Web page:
As a fan of open space recreation, I would really be remiss if I didn’t put in my two cents on the low-boiling issue of the Boys and Girls Club‘s request to receive more than half of the $3.6 million Measure WW money allocated to Alameda, for a new facility. People have called this a “difficult” issue to take sides on because who would argue against the goodness of the Boys and Girls Club to the young people of Alameda? However, the issue is not about whether the purpose is noble or not. It’s about what people thought they were voting on, when they did. I know I thought it was for making parks out of those great hills and shorelines we are lucky to have in the East Bay, and for maintaining those parks. Rereading the arguments for and against the measure confirms that—here’s an excerpt:
With Alameda and Contra Costa Counties’ populations growing rapidly, Measure WW is needed to preserve our vanishing open space, available parklands, and shoreline.
Measure WW extends the existing parks bond measure passed by voters in 1988. The 2008 bond extension will not increase your taxes. It has bipartisan support.
The original 1988 ballot measure made possible our current system of parks, thousands of acres of protected open space, and hundreds of miles of trails throughout Alameda and Contra Costa Counties.
All of the revenue from 2008’s Measure WW is local and will stay in our two counties to protect and preserve our parks.
25% of the revenue will fund city parks and recreation departments.
75% will fund regional park acquisitions, open space preservation, new parks and trails for walking, hiking, and biking, environmental maintenance, the rehabilitation of aging park facilities, and wildlife habitat restoration.
Measure WW is also crucial for environmental sustainability. The vegetation in our Regional Parks absorbs the same amount of carbon dioxide that is produced by over 80,000 cars. Voting yes on WW will help us fight global climate change at the local level.
Measure WW will also help protect and renew our urban creeks and ponds, which will enhance the quality of drinking water for our communities.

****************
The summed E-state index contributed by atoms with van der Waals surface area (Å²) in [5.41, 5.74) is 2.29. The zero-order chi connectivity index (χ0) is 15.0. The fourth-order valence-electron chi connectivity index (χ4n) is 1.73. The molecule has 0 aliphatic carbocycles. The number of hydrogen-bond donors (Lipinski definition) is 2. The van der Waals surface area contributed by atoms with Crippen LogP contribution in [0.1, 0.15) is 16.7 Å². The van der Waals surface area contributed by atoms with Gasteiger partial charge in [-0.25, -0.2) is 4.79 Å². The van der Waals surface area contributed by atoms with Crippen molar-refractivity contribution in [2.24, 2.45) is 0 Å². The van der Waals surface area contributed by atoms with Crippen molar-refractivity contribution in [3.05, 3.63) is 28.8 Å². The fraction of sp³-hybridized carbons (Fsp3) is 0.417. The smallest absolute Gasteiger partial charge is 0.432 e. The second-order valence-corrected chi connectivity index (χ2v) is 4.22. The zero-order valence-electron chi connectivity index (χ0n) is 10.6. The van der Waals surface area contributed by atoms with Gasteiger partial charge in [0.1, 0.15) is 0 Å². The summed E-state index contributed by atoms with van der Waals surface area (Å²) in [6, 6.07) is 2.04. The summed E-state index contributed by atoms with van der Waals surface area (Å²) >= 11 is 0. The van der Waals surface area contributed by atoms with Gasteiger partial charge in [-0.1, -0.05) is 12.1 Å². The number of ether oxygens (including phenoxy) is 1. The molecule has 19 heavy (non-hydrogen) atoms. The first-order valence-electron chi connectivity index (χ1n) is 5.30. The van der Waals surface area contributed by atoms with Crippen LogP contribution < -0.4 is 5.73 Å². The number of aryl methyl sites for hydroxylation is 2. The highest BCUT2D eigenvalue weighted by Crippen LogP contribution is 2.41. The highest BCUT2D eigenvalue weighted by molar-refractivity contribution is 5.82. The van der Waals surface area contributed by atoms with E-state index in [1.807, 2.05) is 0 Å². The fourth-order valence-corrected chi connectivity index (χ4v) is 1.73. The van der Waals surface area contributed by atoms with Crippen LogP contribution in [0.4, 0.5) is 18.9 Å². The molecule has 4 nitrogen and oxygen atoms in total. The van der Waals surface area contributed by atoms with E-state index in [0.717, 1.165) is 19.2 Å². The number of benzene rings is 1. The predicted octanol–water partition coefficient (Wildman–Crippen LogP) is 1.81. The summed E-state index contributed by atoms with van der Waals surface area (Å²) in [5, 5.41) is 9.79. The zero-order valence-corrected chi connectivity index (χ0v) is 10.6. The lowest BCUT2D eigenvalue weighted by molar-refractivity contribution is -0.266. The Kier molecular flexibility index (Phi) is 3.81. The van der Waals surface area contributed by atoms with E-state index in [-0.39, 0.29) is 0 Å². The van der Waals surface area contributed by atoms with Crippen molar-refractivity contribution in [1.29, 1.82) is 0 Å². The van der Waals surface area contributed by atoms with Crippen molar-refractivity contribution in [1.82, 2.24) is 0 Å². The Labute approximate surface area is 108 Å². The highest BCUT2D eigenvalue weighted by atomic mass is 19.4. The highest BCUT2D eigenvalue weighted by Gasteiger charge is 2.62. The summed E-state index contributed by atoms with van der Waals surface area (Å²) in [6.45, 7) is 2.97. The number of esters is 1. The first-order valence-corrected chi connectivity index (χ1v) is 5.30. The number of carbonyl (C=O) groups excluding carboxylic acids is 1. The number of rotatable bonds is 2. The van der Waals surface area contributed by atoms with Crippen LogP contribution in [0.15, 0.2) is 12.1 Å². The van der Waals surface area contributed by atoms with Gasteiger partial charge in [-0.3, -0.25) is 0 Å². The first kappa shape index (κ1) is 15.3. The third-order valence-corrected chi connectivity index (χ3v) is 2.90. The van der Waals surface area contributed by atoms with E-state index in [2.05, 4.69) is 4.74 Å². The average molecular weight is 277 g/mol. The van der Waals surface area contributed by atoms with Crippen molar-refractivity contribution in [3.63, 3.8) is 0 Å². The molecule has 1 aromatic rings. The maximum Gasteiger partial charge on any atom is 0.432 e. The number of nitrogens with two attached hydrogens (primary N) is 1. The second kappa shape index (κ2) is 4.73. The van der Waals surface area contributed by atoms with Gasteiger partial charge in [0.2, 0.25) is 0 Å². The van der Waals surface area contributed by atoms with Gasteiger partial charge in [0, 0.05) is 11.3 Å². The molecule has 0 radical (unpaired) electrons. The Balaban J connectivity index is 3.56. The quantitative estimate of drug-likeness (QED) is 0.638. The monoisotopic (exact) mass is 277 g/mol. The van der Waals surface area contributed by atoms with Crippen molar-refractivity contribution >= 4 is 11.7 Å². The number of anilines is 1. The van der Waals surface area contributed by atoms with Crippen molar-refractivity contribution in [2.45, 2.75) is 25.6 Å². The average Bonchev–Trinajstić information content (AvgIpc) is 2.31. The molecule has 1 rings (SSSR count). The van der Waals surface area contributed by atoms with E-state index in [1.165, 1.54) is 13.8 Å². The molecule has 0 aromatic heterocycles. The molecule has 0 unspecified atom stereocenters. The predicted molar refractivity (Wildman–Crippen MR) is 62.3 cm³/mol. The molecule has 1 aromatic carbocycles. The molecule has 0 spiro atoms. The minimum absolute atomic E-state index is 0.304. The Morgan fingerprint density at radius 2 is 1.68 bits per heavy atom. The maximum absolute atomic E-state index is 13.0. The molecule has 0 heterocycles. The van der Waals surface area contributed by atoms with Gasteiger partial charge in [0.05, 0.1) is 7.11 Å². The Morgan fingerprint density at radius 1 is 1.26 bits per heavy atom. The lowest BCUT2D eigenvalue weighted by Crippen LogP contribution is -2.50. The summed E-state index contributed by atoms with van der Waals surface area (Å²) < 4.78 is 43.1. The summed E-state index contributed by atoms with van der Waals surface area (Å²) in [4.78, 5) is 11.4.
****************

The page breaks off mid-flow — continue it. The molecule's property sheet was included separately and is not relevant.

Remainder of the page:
Note that the only time facilities are mentioned is in “rehabilitation of aging park facilities”—and this is something the city had been planning to use the funds for, before the Boys and Girls Club maneuvered upfront.
Let me be clear: I like the B&G Club of Alameda, and I want them to do well and build their new facility. I don’t think they should do that with EBRPD funds. Step up fundraising? Grant writing? Appeal to corporate partners? I’ll kick in a donation too—if they withdraw their application and let the money go where it was intended to—public parks and recreation.
Here are some of the other projects that would or could be funded instead:
• Resurfacing of Washington Park Basketball courts and tennis courts
• Renovation of Littlejohn Park Recreation Center
• Renovation of Woodstock Park Recreation Center
• Replacement of Krusi Park Recreation Center
• Renovation of Godfrey Park Play Area
• Develop the Beltline property as a park
• Acquisition of Collins property for Estuary park
By the way, Alameda has 2.1 acres of open space per 1,000 residents, while most California cities typically strive for 3 to 6 acres per 1,000 residents (according to this General Plan Amendment document).
To express your views on the matter, write to East Bay Regional park District Grant Manager, Jeff Rasmussen at email@example.com, and copy Alameda City manager Anne Marie Gallant at firstname.lastname@example.org.